Saturday, February 27, 2010

For All the Saints: Teresa of Avila

On the trail of St. Joseph, because he is my patron and because his feast day is approaching (March 19), I stumbled across Teresa of Avila. And when I did, I sat down for a spell, and after I had sat in her presence, I didn’t want to leave. That’s what the saints will do for you—so convince you of the truth of the Christian claim that you want to spend the rest of your life at their feet.

Teresa’s devotion to St. Joseph, and so mine to her, began in 1538, when she was 25 years old. A Carmelite nun in the throes of a complete physical breakdown that she laid to heart trouble, Teresa despaired of conventional medical treatments and “decided to seek a cure from ‘heavenly doctors,’” according to biographer Shirley du Boulay:

She had Masses said for her—strictly in accordance with the church’s teaching, for she had no patience with unorthodox ceremonies—and she commended herself to someone who was to become her favorite saint, St. Joseph. Strong-willed by temperament, yet determined to be obedient, she found she could submit to the image of one to whom Christ himself was subject on earth. She attributed her improvement—it could not be called a cure, because she was at no time completely well—entirely to him and never ceased to commend him to others. She would make requests of him every year on his festival, claiming that they were always granted, even that “if my petition is in any way ill directed, he directs it aright for my greatest good.”

From then on, Teresa would always observe Joseph’s feast day with particular devotion. In her Life, she would write of St. Joseph:

I wish I could persuade everyone to be devoted to this glorious saint, for I have great experience of the blessings which he can obtain from God. I have never known anyone to be truly devoted to him and render him particular services who did not notably advance in virtue, for he gives very real help to souls who commend themselves to him. For some years now, I think, I have made some request of him every year on his festival and I have always had it granted. If my petition is in any way ill directed, he directs it aright for my greater good.

I only beg, for the love of God, that anyone who does not believe me will put what I say to the test, and he will see by experience what great advantages come from his commending himself to this glorious patriarch and having devotion to him. . . .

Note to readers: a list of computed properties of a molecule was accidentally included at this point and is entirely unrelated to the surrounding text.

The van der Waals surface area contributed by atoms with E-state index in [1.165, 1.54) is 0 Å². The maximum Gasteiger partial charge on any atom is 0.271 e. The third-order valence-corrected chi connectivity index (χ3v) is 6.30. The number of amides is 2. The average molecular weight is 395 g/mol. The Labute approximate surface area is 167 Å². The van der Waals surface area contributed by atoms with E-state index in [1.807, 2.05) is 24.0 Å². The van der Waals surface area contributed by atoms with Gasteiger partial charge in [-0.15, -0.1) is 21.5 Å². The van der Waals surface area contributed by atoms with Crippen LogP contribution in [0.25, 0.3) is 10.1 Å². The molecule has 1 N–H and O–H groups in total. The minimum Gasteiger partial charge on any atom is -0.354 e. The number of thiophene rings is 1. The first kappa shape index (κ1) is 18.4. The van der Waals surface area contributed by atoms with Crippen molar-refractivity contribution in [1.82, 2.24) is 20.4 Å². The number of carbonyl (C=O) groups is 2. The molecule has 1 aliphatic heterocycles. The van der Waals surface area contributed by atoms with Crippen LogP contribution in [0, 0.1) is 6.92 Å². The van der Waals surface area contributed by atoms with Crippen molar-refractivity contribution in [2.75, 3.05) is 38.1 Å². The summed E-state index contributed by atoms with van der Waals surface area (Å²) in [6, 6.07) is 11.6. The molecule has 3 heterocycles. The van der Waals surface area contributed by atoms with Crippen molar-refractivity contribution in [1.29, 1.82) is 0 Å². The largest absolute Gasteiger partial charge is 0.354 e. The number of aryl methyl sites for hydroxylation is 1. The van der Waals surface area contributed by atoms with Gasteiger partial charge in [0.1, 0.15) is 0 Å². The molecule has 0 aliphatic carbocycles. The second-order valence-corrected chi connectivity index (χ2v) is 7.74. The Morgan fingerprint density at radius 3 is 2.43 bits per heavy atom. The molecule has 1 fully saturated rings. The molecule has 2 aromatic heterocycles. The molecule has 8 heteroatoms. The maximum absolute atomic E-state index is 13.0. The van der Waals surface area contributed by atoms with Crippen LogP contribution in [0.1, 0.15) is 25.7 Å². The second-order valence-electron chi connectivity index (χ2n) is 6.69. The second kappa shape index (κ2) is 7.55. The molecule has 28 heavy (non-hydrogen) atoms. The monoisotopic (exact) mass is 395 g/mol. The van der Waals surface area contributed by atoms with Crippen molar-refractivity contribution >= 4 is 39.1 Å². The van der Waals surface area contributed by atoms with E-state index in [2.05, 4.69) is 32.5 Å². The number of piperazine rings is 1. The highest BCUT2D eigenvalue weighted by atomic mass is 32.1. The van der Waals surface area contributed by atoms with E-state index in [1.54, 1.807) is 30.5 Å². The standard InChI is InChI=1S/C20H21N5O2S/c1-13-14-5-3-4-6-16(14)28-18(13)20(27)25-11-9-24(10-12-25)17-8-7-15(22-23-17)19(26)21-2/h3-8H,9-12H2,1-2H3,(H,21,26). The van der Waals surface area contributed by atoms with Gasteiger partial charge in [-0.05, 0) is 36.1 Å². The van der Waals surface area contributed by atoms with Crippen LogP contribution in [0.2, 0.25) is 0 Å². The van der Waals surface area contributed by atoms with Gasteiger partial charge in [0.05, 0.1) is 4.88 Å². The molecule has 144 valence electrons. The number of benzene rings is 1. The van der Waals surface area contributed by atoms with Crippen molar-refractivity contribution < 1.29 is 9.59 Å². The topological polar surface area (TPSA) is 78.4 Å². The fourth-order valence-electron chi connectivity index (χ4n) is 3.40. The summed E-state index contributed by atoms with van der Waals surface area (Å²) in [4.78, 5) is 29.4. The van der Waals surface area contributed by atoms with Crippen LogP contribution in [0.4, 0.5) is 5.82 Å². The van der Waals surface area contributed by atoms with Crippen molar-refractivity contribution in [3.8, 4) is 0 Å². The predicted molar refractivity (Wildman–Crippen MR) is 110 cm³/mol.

In her forties, Teresa began to experience visions, raptures, locutions—the mystic experiences for which she is perhaps best known—though she was one hard-boiled, down-to-earth mystic, who founded seventeen reformed Discalced (Barefoot) “Carmels” in her lifetime, working like a modern-day businesswoman on a fast track. St. Joseph sometimes appeared to her in visions. When in 1562, at age 47, she founded her first Carmel, she named it St. Joseph’s. She viewed her new reformed foundation as being like the home of the Holy Family in Nazareth, “a heaven, if one can be had on this earth.”

His Majesty earnestly commanded me to strive for this new monastery with all my powers, and He made great promises that it would be founded and that He would be highly servied in it. He said it should be called St. Joseph and that this saint would keep watch over us at one door, and our Lady at the other, that Christ would remain with us, and that it would be a star shining with great splendor.

From then on, no matter where she traveled through Spain in a covered wagon that maintained her enclosure from the world, St. Joseph’s would be Teresa’s home. St. Joseph himself was always at the ready, always nearby. In 1575, en route to founding one of her Carmels, according to du Boulay, Teresa’s party—

took the wrong turn, realized they were lost, and, at Teresa’s injunction, began to pray to St. Joseph. At once they heard a distant voice calling out that they must stop immediately, otherwise they would fall over a precipice. They obeyed the invisible command and discovered they were indeed in a perilous position, a chasm yawning beneath the wagon wheels, but what could they do? How could they turn round in the narrow path? The voice told them to go gently backward for a hundred turns of the wheels; they would come to no harm and would find the track again. It was just as the voice said.

In an essay on “The Historical Development of the Holy Family Devotion,” Joseph F. Chorpenning, OSFS, writes that Teresa’s devotion to St. Joseph is one of the key reasons that we honor him and, indeed, the Holy Family as such today. Chorpenning traces this devotion from the late Middle Ages, through Teresa’s time in the sixteenth century, right down to our times, when Pope John Paul II wrote Redemptoris Custos, his Apostolic Exhortation “on the person and mission of Saint Joseph in the life of Christ and in the Church.”

But I’ll leave that for another post. I’ll end simply with the last line from du Boulay’s biography of the Carmelite saint and the first female Doctor of the Church, Teresa of Avila:

To anyone asking for proof of the existence of God, anyone saying, “Is God there?” Teresa’s whole life offers a resounding “Yes.”